B737900ER
Posts: 1028
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Not A Good Week For Westbound TATL 757's Part 1

Sun Jan 08, 2012 1:46 am

Quoting USAIRWAYS321 (Reply 90):
The issue is airlines selling these flights as non-stop, and then failing to operate the flights with aircraft capable of going non-stop if anything remotely out of the ordinary comes up.

But that statement could include any aircraft on any route at anytime, not just a 757 Talt
 
AR385
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Not A Good Week For Westbound TATL 757's Part 1

Sun Jan 08, 2012 1:51 am

Quoting united319 (Reply 62):
Their 762's fly shorter routes than the 75' was supposed to be on.

Sure. But not really. The 762 are CO´s (or UAL) whatever, aircraft of choice for their deep South America routes due to their high yield capacity and long range. Especially this time of year. So. How is a "swapped" 757 going to fly from IAH to GIG, GRU or EZE nonstop? What about your goldmine up-front? Sorry, airlines are in the business to make money, and if 8 times out of 365 every year their less yielding 757s have to stop on a known non-stop, well so be it.

The public wants low fares, but they also want IFE, good food, non-stop flights all the time, free drinks, convenience, great pitch, recline, flowers in the bathroom, fantastic FAs. Well, now, you can´t have your cake and eat it too.
 
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kgaiflyer
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Not A Good Week For Westbound TATL 757's Part 1

Sun Jan 08, 2012 1:57 am

Quoting nws2002 (Reply 89):
The 762 actually has one less seat than the 752 and a much higher percentage of business class seats. Also the 762 is not lie-flat business class like the 752. Swapping in a 762 in not as easy as it appears, there are no spares and stealing it from another route would require reaccomodating higher-yielding business class passengers.

If I'm correctly getting it, CO originally ordered their 762s specifically configured for premium-heavy routes knowing that would limit seat count to 167 chairs.
http://www.seatexpert.com/seatmap/13...al_Boeing_767-200_(International)/


If they had chosen, they could have configured their 762s the same as USAirways with 203 chairs. http://www.seatexpert.com/seatmap/34...ys_Boeing_767-200_(International)/

Many of us wonder why UA doesn't simply "fix" the problem and use the frames. I'm sure there's an answer that even simple minds like mine can understand.
 
nws2002
Posts: 880
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Not A Good Week For Westbound TATL 757's Part 1

Sun Jan 08, 2012 2:19 am

Quoting kgaiflyer (Reply 95):
Many of us wonder why UA doesn't simply "fix" the problem and use the frames. I'm sure there's an answer that even simple minds like mine can understand.

The simple answer is that the 762 trip cost and cost per seat mile is higher than the 752. In order to support the 762 a route must have premium demand, which most of the secondary European markets do not. Even if you loaded them with more economy seats, the 762s would still not be competitive with the 752. The future of the 762 fleet is in question with the UA merger and the availability of 763s.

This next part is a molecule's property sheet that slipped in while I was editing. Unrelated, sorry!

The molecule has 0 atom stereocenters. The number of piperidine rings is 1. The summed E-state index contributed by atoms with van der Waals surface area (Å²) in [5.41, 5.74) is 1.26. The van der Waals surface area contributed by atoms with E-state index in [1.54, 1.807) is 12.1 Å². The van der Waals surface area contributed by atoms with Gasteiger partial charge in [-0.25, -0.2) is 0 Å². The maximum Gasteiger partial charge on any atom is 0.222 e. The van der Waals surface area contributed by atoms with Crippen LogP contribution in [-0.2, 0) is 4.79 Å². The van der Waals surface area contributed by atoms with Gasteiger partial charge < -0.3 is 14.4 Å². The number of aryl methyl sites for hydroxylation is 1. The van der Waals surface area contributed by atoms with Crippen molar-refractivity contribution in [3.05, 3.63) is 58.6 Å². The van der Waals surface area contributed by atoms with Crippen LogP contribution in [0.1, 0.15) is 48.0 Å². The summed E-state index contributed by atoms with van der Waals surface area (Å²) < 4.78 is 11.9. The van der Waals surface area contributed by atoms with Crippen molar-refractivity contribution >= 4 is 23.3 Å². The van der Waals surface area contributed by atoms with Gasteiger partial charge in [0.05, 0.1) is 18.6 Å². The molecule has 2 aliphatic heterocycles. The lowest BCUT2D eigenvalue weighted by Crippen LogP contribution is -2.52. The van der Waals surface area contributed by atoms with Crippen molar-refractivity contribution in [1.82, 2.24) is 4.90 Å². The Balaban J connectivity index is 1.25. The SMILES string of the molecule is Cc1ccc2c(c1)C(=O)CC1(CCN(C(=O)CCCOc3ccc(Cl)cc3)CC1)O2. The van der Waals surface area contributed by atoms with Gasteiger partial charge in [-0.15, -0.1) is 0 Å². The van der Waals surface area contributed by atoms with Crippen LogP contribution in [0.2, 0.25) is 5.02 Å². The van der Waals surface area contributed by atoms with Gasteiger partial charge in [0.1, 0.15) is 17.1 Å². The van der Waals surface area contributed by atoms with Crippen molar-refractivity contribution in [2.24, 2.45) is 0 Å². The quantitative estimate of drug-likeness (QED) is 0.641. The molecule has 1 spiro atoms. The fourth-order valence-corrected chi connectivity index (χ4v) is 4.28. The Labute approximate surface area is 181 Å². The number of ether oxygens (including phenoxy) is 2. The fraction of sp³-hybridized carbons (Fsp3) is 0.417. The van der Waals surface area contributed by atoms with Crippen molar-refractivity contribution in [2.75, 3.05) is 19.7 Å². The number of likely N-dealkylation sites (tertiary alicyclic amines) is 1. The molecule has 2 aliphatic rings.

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N62NA
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Not A Good Week For Westbound TATL 757's Part 1

Sun Jan 08, 2012 2:31 am

Quoting seabosdca (Reply 86):
"Many threads" doesn't count as quantification.

The actual numbers are on the order of 5-10 days/winter for the very longest routes and hardly ever for the others.

He asked:

Can you quantify "not all that unheard of..." in a manner that we can understand?


And my reply addressed his request:

...the many topics on here that have discussed TATL westbound 757s having to make fuel stops.

Quoting tharanga (Reply 88):
I do expect the airline to schedule an aircraft that is going to have the legs most of the time, where most is perhaps 95% of winter days.

Quite reasonable.

Quoting USAIRWAYS321 (Reply 90):
The issue is airlines selling these flights as non-stop, and then failing to operate the flights with aircraft capable of going non-stop if anything remotely out of the ordinary comes up.

Yes, that's the issue. We have so many smart people here on a.net (I am being sincere) that I am a bit surprised at all the tangents some people are posting that don't address the actual issue.
 
JAAlbert
Posts: 1981
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Not A Good Week For Westbound TATL 757's Part 1

Sun Jan 08, 2012 2:42 am

Quoting crosswinds21 (Reply 14):
So...before anyone here says that these occasional fuel stops are unacceptable, consider that if it weren't for the 757s, many European cities would not have any nonstop flights to the USA to begin with.

Hopefully once the 787 becomes more common, these thin routes will be very comfortable -- and stylish!
 
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kgaiflyer
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Not A Good Week For Westbound TATL 757's Part 1

Sun Jan 08, 2012 2:44 am

Quoting USAIRWAYS321 (Reply 90):
The issue is airlines selling these flights as non-stop, and then failing to operate the flights with aircraft capable of going non-stop if anything remotely out of the ordinary comes up.

Hence, AY's, FI's and GL's method of getting 752s across the Atlantic makes even more sense.